Bedwetting is a fairly natural, and normal, phase that many children go through during their life. Unfortunately, it is also one that can be extremely embarrassing for both the child and the parent. In addition to creating a lot more chores and cleaning time, this type of incident can also have a negative effect on the child. Here are a few methods that you can use to learn how to stop bedwetting.
- It's a family thing. According to many pediatricians and child psychologists, bedwetting is a trait that can be passed down the generations. As such a trait, if you or your spouse have a history of bedwetting when you were younger, then you can expect your children to stop wetting the bed when they reach the same general age as you were. Another thing that you will need to keep in mind is that getting a child to stop bedwetting isn't only up to that specific child, but rather something that the entire family can lend a hand in, even if it is only by offering some support.
- Talk to a pediatrician. Regardless of whether the bed wetting is a suddenly new thing, or something that has been going on for a while, it may be a good idea to have your child examined by a pediatrician. The reason for this is that there are some instances where bedwetting can be an indication of a medical problem. The only one who can ascertain this for certain is the pediatrician. In addition, your pediatrician can also prescribe some medication that can potentially help stop the bedwetting/
- Urinary bed alarms. One of the most effective methods for long term treatment of bedwetting is to use something called a urinary bed alarm. There are several different models that are available, and all of which can be equally effective. One example of these devices include a moisture sensor that is worn on the child's pajamas (or underwear), which is then attached to an alarm box which is usually worn on a shirt. When the sensor detects moisture an alarm goes off, and this will wake up the child so that they can then go to the bathroom.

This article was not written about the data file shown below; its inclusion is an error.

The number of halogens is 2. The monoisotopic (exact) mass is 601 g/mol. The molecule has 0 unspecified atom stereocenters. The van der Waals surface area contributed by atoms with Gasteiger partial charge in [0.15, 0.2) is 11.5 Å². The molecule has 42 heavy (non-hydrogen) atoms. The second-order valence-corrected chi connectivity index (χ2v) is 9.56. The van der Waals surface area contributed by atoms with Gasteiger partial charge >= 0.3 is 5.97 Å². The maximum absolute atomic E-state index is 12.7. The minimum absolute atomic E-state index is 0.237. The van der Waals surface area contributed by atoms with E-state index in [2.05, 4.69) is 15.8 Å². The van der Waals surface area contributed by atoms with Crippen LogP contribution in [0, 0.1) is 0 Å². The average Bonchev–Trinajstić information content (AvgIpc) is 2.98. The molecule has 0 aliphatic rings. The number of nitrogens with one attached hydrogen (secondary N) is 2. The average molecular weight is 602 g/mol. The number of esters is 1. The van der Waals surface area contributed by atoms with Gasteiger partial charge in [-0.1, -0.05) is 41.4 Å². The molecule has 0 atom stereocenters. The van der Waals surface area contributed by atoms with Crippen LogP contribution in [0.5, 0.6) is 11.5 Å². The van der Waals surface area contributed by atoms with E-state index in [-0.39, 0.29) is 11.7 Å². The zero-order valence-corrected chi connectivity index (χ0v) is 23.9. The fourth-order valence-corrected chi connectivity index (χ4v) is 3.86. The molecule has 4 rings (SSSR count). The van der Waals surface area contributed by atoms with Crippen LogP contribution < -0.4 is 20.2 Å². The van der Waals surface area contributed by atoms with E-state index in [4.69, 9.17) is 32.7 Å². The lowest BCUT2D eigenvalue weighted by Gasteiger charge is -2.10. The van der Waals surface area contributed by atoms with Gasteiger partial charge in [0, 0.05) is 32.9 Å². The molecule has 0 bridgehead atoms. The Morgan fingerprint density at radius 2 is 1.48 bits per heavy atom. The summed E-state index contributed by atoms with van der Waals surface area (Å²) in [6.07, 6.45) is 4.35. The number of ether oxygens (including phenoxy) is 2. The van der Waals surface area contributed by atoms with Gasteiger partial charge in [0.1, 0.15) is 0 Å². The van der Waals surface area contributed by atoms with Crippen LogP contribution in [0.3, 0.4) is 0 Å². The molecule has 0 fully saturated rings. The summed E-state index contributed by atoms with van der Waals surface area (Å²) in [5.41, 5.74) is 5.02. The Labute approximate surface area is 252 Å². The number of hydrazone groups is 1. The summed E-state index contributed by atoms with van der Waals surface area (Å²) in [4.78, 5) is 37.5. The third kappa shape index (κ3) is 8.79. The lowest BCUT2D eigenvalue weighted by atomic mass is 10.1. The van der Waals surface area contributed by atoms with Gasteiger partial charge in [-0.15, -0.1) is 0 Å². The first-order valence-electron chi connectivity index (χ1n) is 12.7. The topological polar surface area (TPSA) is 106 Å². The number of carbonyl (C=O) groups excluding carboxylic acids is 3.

- Reinforce the good. Simply offering a reward and a good word or two for the good nights (which would be the dry ones) can go a long way to helping your child gain confidence in their endeavors. This method usually works best in conjunction with others.
- Lifting can help. There is a method that you can use to help your child which is called "lifting". Lifting is where you wake up the child two or three hours after they go to sleep so that they can then get up and go to the bathroom. While this is a little bit extreme, and will require some extra work on your part, it does work. Over time this method will help train your child to get up during the night and go to the bathroom, thereby avoiding accidents.
- Train the bladder. Another effective method for you to help your child stop wetting the bed is to begin training the bladder. There are a couple of methods that you can utilize to help your child train their bladder. One is to have your child tell you when they need to go to the bathroom and then have them wait a few minutes. Over time, gradually increase the amount of time to about 45 minutes. When the child does start to go to the bathroom, have them start and stop while they relieve themselves. This will also help strengthen the muscles associated with bladder control.
- Limit intake. Perhaps one of the most effective methods for limiting accidents during the night is to reduce, limit, or even prohibit the intake of any fluids an hour or two before the child goes to bed. While this may not, by itself, stop the accidents from happening, but it can limit the size of them. When used in conjunction with the other methods listed here, you will see a dramatic decrease in the size and number of accidents.